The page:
5 Lifestyle Changes You Can Make to Help Reverse Prediabetes


So what is prediabetes?

Prediabetes is a condition where your blood sugar is higher than normal, but not high enough for you to be considered diabetic. According to the American Diabetes Association, prediabetes is diagnosed when:

  • A Hemoglobin A1C reading between 5.7-6.4 percent
  • A fasting blood glucose between 100 -125 mg/dl
  • An oral glucose tolerance test 2 hour blood glucose reading between 140 mg/dl-199 mg/dl

A diagnosis of prediabetes usually indicates insulin resistance, which means your body doesn’t use insulin properly. Insulin regulates your body’s usage and storage of sugar and fat.

How Your Body Should Use Insulin

When your body uses insulin properly, it works like this:

  • Your glucose (blood sugar) rises after you eat.
  • Your pancreas releases insulin, which unlocks your cells.
  • Your unlocked cells are then able to use the glucose for energy.

What Happens If Your Body is Insulin Resistant

If your body is insulin resistant, here’s what happens:

  • Your glucose (blood sugar) rises after you eat.
  • Your pancreas releases insulin, but your cells resist the insulin and the glucose isn’t introduced to the cells efficiently.
  • The glucose stays in your blood (keeping your blood sugar levels high) because your cells aren’t burning the glucose for energy.

Over time, high blood sugar levels damage your cells and may lead to nerve damage, blood vessel and organ damage, cardiovascular disease and more.

“Prediabetes can be a scary diagnosis,” says Douglas Jones, MD, a physician at the Utah Valley Hospital Diabetes Management Clinic. “But being told you have prediabetes isn’t a death sentence. It can be a wake-up call to pay more attention to your body and make changes that will lead to a longer, healthier life.”

The best treatment for prediabetes? Lifestyle changes.

Lose 5-7 Percent of Your Body Weight

When you have a lot of weight to lose it’s daunting to think of the work it will take to lose all of it. Setting a goal of 5-7 percent (that’s around 7 lbs. for a 150 lb. person), makes losing weight seem more manageable. Weight loss will help reduce inflammation, which is a symptom of insulin resistance.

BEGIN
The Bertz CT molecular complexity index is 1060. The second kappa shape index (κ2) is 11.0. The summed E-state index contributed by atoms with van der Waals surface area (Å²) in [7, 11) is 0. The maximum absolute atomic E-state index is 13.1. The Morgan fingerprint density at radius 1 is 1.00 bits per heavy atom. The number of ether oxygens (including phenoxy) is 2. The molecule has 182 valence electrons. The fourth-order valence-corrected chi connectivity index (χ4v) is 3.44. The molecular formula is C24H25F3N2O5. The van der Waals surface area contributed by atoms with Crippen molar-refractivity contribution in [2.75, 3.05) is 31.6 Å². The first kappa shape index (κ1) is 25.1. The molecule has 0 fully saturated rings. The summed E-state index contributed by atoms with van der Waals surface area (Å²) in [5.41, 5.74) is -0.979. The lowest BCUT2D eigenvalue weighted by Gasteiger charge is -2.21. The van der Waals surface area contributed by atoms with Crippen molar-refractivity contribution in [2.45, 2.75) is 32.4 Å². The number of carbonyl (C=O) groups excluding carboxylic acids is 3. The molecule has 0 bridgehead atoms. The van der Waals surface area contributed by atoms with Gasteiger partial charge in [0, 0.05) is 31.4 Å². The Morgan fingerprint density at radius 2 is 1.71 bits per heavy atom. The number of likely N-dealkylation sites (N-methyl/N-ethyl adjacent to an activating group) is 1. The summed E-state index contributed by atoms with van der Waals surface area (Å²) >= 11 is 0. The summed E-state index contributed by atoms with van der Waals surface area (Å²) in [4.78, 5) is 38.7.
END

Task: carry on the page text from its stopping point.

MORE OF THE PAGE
Move More

Exercise is a big part of reversing prediabetes. “Exercise is good for you no matter what, but if you’re prediabetic, it’s especially helpful to get moving. Your muscles use up some of your excess blood sugar, which helps you lose weight and use the insulin your body produces more effectively,” says Dr. Jones.

Eat More Vegetables

When planning your meal, start with vegetables and don’t stop till they take up half the room on your plate. Vegetables have lots of fibers to help manage the levels of glucose in your system. Plus, they’re high in vitamins and minerals that help your body work better. “Even if you don’t love vegetables you can find ways to sneak them in,” says Dr. Jones. “Add spinach to your morning smoothie or add extra veggies to your pasta dish. It all adds up.”

Know Your Carbs

All carbohydrates break down to glucose in your blood. So whether you’re eating carbs in the form of donuts, pasta or whole grain bread, it all breaks down to glucose for your cells to use. That doesn’t mean you should eat cake instead of quinoa, because not all carbs are created equal. There are three main types of carbohydrates:

  • Simple carbohydrates—fast acting carbohydrates that cause an immediate rise in blood sugar. These are found in foods like fruits, juices, maple syrups, milk, yogurt, and honey.
  • Refined carbohydrates—these are also fast-acting carbohydrates. These are plant based, processed foods that have had the whole grain removed during processing.
  • Complex carbohydrates—these carbs take longer for our body to break down and are absorbed into the system more slowly. This helps keep blood sugar stable. Examples of complex carbs include most vegetables, whole grains (unprocessed!) and beans.

Talk To Your Doctor About Managing Your Prediabetes

This may seem like a no-brainer, but make sure you work with your primary care physician to manage your symptoms. Dr. Jones says, “In some cases prediabetes can be managed through changes to nutrition and physical activity. Other people may benefit from a drug to help manage blood sugar levels. Your doctor can also help you learn how to take your own blood sugar so you can monitor yourself between visits.”

Whatever you do, don’t ignore prediabetes. Be proactive and take charge of your health. Make changes to your lifestyle and work with your doctor to help control your blood sugar. You’ll feel better, and you’ll help prevent diabetes.